There’s no pair of teams more intriguing as of late than NaJin em-Fire’s Black Sword and Samsung Galaxy’s Ozone; both teams, having won respective OGN Champions tournaments as recently as last year, have since fallen rather curiously, due to a combination of factors such as shifts in the metagame and the rise of SK Telecom. Roster turnovers have been a constantly looming threat, and in the wake of LoL Masters, both teams have brought in fresh faces and have revamped their strategic philosophies, which has so far paid off dividends all around. Game 1 of NaJin vs. Samsung Galaxy’s Masters match is an incredible display of how far these two teams have come in their understanding of the game as well as turning prior weaknesses into strengths.
This year’s Champions Winter final features a pair of starkly contrasting storylines featuring past winners of the prestigious Korean tournament. On one side, we have SK Telecom T1 K, who have been on a rampage since early 2013, only dropping sets to both Samsung Galaxy Ozone and Samsung Galaxy Blue in Champions Spring 2013 and the 2013 World Cyber Games Korean Qualifiers, respectively, en route to a 1st place finish in Champions Summer 2013 and the LCS Season 3 World Championship. On the other side, Samsung Galaxy Ozone has faced an up and down year since their victory in Champions Spring 2013, where they defeated an overwhelming favourite in CJ Entus Blaze, but has shown inconsistent finishes ranging from a respectable 3rd in Champions Summer 2013 to a paltry elimination from the group stage at Worlds.
The much-hyped semifinal matchup between SK Telecom T1 K and KT Rolster Bullets fell across a wide range of different outcomes ranging from heavily contested and exciting in game 1 to a yawner of a stomp in game 3 in favour of the Season 3 LCS champions. Despite much discussion and speculation as to whether or not the Bullets could make the next step or whether SKT would continue to be their gatekeeper to a 1st place Champions finish, there wasn’t any particular doubt that SKT would end up winning the series. What probably surprised most was the convincing extent in which they won, but regardless of the second and third games, the back-and-forth opening match proved to be the best window into both teams and the state of their play. As expected, the outcomes were decided by early lane dominance and failure on KT’s part to apply jungle pressure, as well as the two crucial fights over Baron, both of which could have ended up in either team’s favor.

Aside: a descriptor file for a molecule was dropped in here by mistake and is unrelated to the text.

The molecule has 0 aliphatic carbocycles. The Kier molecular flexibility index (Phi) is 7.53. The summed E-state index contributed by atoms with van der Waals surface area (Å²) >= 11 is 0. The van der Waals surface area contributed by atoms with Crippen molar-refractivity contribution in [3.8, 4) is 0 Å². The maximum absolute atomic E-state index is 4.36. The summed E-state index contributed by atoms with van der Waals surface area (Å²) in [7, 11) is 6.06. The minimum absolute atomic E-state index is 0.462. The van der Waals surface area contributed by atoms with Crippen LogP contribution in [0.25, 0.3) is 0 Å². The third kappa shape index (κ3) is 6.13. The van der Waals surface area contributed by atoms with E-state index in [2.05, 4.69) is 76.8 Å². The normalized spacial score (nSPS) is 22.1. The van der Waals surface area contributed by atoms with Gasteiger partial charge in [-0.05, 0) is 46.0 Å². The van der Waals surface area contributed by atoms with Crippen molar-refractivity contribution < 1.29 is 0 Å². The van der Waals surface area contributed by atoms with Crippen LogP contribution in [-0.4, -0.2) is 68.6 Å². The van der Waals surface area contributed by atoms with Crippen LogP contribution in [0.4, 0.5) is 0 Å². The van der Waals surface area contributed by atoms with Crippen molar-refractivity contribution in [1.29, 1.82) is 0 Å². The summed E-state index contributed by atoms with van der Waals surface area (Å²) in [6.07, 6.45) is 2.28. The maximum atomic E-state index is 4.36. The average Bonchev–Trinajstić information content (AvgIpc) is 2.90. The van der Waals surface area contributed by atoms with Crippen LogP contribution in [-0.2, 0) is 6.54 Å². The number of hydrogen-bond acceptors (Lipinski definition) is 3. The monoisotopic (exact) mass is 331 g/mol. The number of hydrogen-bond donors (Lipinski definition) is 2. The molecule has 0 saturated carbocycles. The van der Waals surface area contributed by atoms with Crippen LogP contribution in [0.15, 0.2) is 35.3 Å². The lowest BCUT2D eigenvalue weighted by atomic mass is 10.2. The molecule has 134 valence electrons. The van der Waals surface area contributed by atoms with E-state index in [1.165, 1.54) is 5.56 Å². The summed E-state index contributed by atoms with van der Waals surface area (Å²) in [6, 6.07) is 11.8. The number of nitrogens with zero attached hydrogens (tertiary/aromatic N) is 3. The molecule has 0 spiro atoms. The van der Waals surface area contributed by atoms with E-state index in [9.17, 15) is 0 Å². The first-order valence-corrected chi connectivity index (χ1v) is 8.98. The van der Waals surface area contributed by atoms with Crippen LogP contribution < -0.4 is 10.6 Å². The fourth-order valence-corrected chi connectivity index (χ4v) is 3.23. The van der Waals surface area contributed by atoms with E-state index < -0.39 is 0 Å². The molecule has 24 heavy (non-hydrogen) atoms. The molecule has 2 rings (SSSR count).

There is truly nothing more exciting in League Legends right now than watching OGN’s PANDORA.TV Champions Winter 2013/2014. An unlikely playoff seeding putting SKT T1 K, SG Blue, KT Bullets, and CJ Blaze into the same half of the bracket resulted in a very crowded quarterfinals that has led to a semifinal meeting between two of the undeniably best teams in all of Korea, and perhaps the world. It’s quite remarkable that both organizations of such high stature in SKT and KT could possibly meet in non-finals contexts twice, the first of which eventually sent SKT to the Season 3 World Championships; had Bullets been able to best their foes in the regional qualifier, it may very well have been them hoisting the trophy at the Staples Center last September.
Twisted Fate is a broken champion. This is a fact that Riot has said directly and that teams across the world acknowledge by consistently banning him in competitive play. Unlike Jayce, who is overpowered in part because his kit is being abused in ways that were not intended, Twisted Fate is overpowered because he is working exactly as he is supposed to. Twisted Fate’s ult, Destiny, allows him to have a map presence unlike any other champion in the game, and simply being picked forces the opposing team to change their strategies and playstyle to account for him. In the hands of the extremely skilled players and teams, such a game presence translates into a huge advantage. And because no team wants to have to deal with that advantage, Twisted Fate is consistently banned by teams particularly in China and Korea. It’s also very telling that Twisted Fate is largely absent from the NA scene, but that’s a discussion for another time. What is important is that Twisted Fate has a huge influence on the competitive game in a way that he shouldn’t as a champion that has been identified for needing changes.